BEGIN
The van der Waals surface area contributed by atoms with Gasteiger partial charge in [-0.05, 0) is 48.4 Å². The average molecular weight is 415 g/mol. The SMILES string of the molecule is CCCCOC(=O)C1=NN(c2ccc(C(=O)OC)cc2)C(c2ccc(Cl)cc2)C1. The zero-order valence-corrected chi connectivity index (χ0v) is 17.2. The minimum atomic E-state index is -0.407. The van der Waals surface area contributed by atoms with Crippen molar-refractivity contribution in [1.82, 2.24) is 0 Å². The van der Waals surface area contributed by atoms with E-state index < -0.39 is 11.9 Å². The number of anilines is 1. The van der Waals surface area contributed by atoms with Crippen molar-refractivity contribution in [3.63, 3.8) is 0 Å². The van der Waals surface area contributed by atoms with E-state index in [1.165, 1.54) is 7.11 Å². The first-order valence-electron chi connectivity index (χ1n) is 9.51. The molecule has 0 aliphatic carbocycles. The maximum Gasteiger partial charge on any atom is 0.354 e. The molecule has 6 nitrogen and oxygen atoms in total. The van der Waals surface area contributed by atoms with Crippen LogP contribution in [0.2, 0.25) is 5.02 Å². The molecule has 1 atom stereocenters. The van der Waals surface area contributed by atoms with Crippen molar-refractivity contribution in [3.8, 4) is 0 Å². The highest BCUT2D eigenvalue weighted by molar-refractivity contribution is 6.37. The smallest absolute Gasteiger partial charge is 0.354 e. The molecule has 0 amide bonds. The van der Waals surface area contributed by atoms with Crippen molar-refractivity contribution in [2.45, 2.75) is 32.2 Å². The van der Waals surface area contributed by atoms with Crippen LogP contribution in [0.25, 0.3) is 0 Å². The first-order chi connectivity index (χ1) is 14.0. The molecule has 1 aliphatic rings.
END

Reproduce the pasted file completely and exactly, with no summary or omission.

The van der Waals surface area contributed by atoms with Gasteiger partial charge in [-0.05, 0) is 48.4 Å². The average molecular weight is 415 g/mol. The SMILES string of the molecule is CCCCOC(=O)C1=NN(c2ccc(C(=O)OC)cc2)C(c2ccc(Cl)cc2)C1. The zero-order valence-corrected chi connectivity index (χ0v) is 17.2. The minimum atomic E-state index is -0.407. The van der Waals surface area contributed by atoms with Crippen molar-refractivity contribution in [1.82, 2.24) is 0 Å². The van der Waals surface area contributed by atoms with E-state index < -0.39 is 11.9 Å². The number of anilines is 1. The van der Waals surface area contributed by atoms with Crippen molar-refractivity contribution in [3.63, 3.8) is 0 Å². The van der Waals surface area contributed by atoms with E-state index in [1.165, 1.54) is 7.11 Å². The first-order valence-electron chi connectivity index (χ1n) is 9.51. The molecule has 0 aliphatic carbocycles. The maximum Gasteiger partial charge on any atom is 0.354 e. The molecule has 6 nitrogen and oxygen atoms in total. The van der Waals surface area contributed by atoms with Crippen LogP contribution in [0.2, 0.25) is 5.02 Å². The molecule has 1 atom stereocenters. The van der Waals surface area contributed by atoms with Crippen molar-refractivity contribution in [3.8, 4) is 0 Å². The highest BCUT2D eigenvalue weighted by molar-refractivity contribution is 6.37. The smallest absolute Gasteiger partial charge is 0.354 e. The molecule has 0 amide bonds. The van der Waals surface area contributed by atoms with Crippen molar-refractivity contribution in [2.45, 2.75) is 32.2 Å². The van der Waals surface area contributed by atoms with Crippen LogP contribution in [0.25, 0.3) is 0 Å². The first-order chi connectivity index (χ1) is 14.0. The molecule has 1 aliphatic rings.